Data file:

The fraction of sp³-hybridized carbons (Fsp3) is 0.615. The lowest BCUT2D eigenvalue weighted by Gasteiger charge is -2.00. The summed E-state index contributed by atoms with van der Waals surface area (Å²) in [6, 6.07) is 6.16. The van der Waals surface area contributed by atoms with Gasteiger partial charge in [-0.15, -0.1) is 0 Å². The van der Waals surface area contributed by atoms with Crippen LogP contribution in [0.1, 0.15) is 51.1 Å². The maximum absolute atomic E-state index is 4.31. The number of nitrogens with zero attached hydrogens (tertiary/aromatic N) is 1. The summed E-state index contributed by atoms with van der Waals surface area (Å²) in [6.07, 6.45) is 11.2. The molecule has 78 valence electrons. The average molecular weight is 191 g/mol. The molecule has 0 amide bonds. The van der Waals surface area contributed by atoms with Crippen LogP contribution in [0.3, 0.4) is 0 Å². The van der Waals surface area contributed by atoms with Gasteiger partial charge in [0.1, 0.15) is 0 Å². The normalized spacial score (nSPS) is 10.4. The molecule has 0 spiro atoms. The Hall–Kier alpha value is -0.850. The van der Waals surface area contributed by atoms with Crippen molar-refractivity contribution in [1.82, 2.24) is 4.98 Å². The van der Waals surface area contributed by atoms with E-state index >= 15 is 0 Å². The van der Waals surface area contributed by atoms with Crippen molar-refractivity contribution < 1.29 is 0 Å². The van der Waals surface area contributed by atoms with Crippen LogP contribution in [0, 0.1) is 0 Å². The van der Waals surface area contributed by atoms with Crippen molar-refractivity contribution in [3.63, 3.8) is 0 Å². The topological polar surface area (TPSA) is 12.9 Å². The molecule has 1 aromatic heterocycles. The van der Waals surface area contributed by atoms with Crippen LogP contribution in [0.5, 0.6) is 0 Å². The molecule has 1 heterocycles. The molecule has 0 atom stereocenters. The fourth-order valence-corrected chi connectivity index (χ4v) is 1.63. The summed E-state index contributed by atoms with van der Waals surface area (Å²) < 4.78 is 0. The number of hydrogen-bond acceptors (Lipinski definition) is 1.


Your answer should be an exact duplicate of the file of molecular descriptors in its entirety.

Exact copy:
The fraction of sp³-hybridized carbons (Fsp3) is 0.615. The lowest BCUT2D eigenvalue weighted by Gasteiger charge is -2.00. The summed E-state index contributed by atoms with van der Waals surface area (Å²) in [6, 6.07) is 6.16. The van der Waals surface area contributed by atoms with Gasteiger partial charge in [-0.15, -0.1) is 0 Å². The van der Waals surface area contributed by atoms with Crippen LogP contribution in [0.1, 0.15) is 51.1 Å². The maximum absolute atomic E-state index is 4.31. The number of nitrogens with zero attached hydrogens (tertiary/aromatic N) is 1. The summed E-state index contributed by atoms with van der Waals surface area (Å²) in [6.07, 6.45) is 11.2. The molecule has 78 valence electrons. The average molecular weight is 191 g/mol. The molecule has 0 amide bonds. The van der Waals surface area contributed by atoms with Crippen LogP contribution in [0.3, 0.4) is 0 Å². The van der Waals surface area contributed by atoms with Gasteiger partial charge in [0.1, 0.15) is 0 Å². The normalized spacial score (nSPS) is 10.4. The molecule has 0 spiro atoms. The Hall–Kier alpha value is -0.850. The van der Waals surface area contributed by atoms with Crippen molar-refractivity contribution in [1.82, 2.24) is 4.98 Å². The van der Waals surface area contributed by atoms with E-state index >= 15 is 0 Å². The van der Waals surface area contributed by atoms with Crippen molar-refractivity contribution < 1.29 is 0 Å². The van der Waals surface area contributed by atoms with Crippen LogP contribution in [0, 0.1) is 0 Å². The van der Waals surface area contributed by atoms with Crippen molar-refractivity contribution in [3.63, 3.8) is 0 Å². The topological polar surface area (TPSA) is 12.9 Å². The molecule has 1 aromatic heterocycles. The van der Waals surface area contributed by atoms with Crippen LogP contribution in [0.5, 0.6) is 0 Å². The molecule has 1 heterocycles. The molecule has 0 atom stereocenters. The fourth-order valence-corrected chi connectivity index (χ4v) is 1.63. The summed E-state index contributed by atoms with van der Waals surface area (Å²) < 4.78 is 0. The number of hydrogen-bond acceptors (Lipinski definition) is 1.